Journalist: This issue will be discussed on Friday morning, on the second day of the European Council. I would like to ask you, with regard to the substance of the discussion: What is Greece pursuing in terms of the text of the final conclusions, and what do you expect in terms of the initiatives that will be undertaken by the Swedish Presidency?

Ms. Bakoyannis: We had a long discussion about the text today. The current draft of the text does not satisfy us. What we want is for specific mention to be made of the repatriation that I mentioned earlier; that is, specific reference to conditions under which the European Union will sign agreements with states, so that we, as the European Union,  can repatriate people who come.

At the same time, explicit reference to specific countries. There are essentially two countries that illegal migrants transit or originate from and that are currently engaging Europe: Turkey and Libya. So there has to be a specific policy on these countries, and of course on the economic support that I talked about for managing and upgrading Frontex within Greek territory.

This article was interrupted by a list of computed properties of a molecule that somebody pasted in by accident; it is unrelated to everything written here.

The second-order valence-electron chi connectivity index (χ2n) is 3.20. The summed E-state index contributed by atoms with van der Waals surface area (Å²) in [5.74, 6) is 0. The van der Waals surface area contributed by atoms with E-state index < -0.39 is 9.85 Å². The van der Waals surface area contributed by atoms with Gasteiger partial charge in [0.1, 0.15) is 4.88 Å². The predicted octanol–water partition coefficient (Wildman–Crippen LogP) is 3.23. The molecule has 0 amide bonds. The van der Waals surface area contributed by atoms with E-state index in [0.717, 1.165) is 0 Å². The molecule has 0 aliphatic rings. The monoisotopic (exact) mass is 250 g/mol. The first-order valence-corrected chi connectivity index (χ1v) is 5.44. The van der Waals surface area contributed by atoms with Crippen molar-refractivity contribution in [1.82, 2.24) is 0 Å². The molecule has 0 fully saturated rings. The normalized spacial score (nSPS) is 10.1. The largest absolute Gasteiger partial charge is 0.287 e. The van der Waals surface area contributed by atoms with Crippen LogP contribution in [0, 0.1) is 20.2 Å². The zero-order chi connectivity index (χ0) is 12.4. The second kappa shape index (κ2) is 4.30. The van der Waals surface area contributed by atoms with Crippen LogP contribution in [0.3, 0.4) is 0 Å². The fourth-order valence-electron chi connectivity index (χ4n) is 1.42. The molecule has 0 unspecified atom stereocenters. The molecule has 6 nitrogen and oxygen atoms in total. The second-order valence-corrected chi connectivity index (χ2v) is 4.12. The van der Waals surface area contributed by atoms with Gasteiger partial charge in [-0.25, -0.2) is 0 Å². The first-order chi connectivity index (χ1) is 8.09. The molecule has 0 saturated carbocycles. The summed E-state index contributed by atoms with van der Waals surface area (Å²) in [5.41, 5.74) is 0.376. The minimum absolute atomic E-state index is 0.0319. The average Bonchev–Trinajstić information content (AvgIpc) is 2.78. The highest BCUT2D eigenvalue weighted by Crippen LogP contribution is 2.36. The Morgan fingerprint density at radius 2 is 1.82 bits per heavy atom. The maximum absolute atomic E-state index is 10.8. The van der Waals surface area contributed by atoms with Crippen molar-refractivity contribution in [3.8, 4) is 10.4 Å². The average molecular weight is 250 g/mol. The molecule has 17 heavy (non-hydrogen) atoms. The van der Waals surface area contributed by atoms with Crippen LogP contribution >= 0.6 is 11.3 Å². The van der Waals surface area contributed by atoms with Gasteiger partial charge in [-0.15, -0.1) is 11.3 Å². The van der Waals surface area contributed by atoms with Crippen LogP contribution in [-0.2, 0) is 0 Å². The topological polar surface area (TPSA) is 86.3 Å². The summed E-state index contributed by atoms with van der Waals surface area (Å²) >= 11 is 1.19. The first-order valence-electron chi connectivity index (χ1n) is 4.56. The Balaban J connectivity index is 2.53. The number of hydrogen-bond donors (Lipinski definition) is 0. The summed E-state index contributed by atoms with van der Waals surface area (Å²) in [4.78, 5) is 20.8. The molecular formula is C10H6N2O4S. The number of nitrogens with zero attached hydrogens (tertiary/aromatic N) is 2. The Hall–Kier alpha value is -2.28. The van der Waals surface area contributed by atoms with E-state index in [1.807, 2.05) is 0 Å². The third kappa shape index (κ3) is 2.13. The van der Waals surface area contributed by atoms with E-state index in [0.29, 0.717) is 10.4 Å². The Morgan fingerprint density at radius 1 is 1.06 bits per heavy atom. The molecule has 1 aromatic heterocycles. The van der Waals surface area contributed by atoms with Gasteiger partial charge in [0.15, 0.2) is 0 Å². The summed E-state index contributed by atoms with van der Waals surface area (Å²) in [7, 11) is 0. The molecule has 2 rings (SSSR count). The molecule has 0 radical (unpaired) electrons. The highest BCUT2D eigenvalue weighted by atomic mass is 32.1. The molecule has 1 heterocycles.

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Greek government’s immigration plans – the summer of oppression gears up – military dungeons across the Aegean

Posted by clandestina on 12 June 2009

sources

Four days after the European elections that saw far right parties rising in prominence across Europe, the Greek government announced measures aimed at curbing illegal immigration. Greek daily “Ta Nea” reports(translation from Greek):

Felony offenses for slavers and the creation of financial immigrant reception centers for 12 months are two of the immediate measures announced by the government to address the problem of illegal immigration. Interior Minister Prokopis Pavlopoulos pointed out the european dimension of the issue, saying that no country can face the problem on it’s own. He also said that the Greek prime minister will broach the issue at the upcoming EU Summit, next week, and press for readmission treaties to be signed with third countries, as well as for signatories, like Turkey, to accede to treaties.In a previous article, “Ta Nea” quoted sources within the government and provided more details about the plan (translation from Greek):